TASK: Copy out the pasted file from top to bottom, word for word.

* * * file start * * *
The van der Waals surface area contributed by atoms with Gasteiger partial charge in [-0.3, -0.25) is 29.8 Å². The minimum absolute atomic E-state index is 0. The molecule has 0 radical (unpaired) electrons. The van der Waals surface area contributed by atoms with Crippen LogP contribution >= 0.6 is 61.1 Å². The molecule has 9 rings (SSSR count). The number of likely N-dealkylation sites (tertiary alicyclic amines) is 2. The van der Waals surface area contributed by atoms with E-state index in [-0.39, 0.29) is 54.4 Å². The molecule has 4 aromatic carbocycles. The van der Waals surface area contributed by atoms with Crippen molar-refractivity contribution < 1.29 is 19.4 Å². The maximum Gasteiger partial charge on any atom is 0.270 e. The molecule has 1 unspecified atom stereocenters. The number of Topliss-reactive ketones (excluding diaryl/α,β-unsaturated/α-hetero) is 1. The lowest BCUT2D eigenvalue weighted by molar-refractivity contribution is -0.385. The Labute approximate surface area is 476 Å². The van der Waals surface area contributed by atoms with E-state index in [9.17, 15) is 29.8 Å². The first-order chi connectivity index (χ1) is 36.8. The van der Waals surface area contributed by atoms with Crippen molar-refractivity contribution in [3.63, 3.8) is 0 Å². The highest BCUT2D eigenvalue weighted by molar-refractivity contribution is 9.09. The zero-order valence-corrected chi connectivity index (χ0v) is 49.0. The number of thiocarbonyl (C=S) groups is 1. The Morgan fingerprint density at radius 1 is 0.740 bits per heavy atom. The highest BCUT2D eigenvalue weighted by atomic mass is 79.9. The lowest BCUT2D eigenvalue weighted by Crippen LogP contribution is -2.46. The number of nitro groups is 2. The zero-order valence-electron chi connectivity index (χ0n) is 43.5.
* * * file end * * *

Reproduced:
The van der Waals surface area contributed by atoms with Gasteiger partial charge in [-0.3, -0.25) is 29.8 Å². The minimum absolute atomic E-state index is 0. The molecule has 0 radical (unpaired) electrons. The van der Waals surface area contributed by atoms with Crippen LogP contribution >= 0.6 is 61.1 Å². The molecule has 9 rings (SSSR count). The number of likely N-dealkylation sites (tertiary alicyclic amines) is 2. The van der Waals surface area contributed by atoms with E-state index in [-0.39, 0.29) is 54.4 Å². The molecule has 4 aromatic carbocycles. The van der Waals surface area contributed by atoms with Crippen molar-refractivity contribution < 1.29 is 19.4 Å². The maximum Gasteiger partial charge on any atom is 0.270 e. The molecule has 1 unspecified atom stereocenters. The number of Topliss-reactive ketones (excluding diaryl/α,β-unsaturated/α-hetero) is 1. The lowest BCUT2D eigenvalue weighted by molar-refractivity contribution is -0.385. The Labute approximate surface area is 476 Å². The van der Waals surface area contributed by atoms with E-state index in [9.17, 15) is 29.8 Å². The first-order chi connectivity index (χ1) is 36.8. The van der Waals surface area contributed by atoms with Crippen molar-refractivity contribution in [3.63, 3.8) is 0 Å². The highest BCUT2D eigenvalue weighted by molar-refractivity contribution is 9.09. The zero-order valence-corrected chi connectivity index (χ0v) is 49.0. The number of thiocarbonyl (C=S) groups is 1. The Morgan fingerprint density at radius 1 is 0.740 bits per heavy atom. The highest BCUT2D eigenvalue weighted by atomic mass is 79.9. The lowest BCUT2D eigenvalue weighted by Crippen LogP contribution is -2.46. The number of nitro groups is 2. The zero-order valence-electron chi connectivity index (χ0n) is 43.5.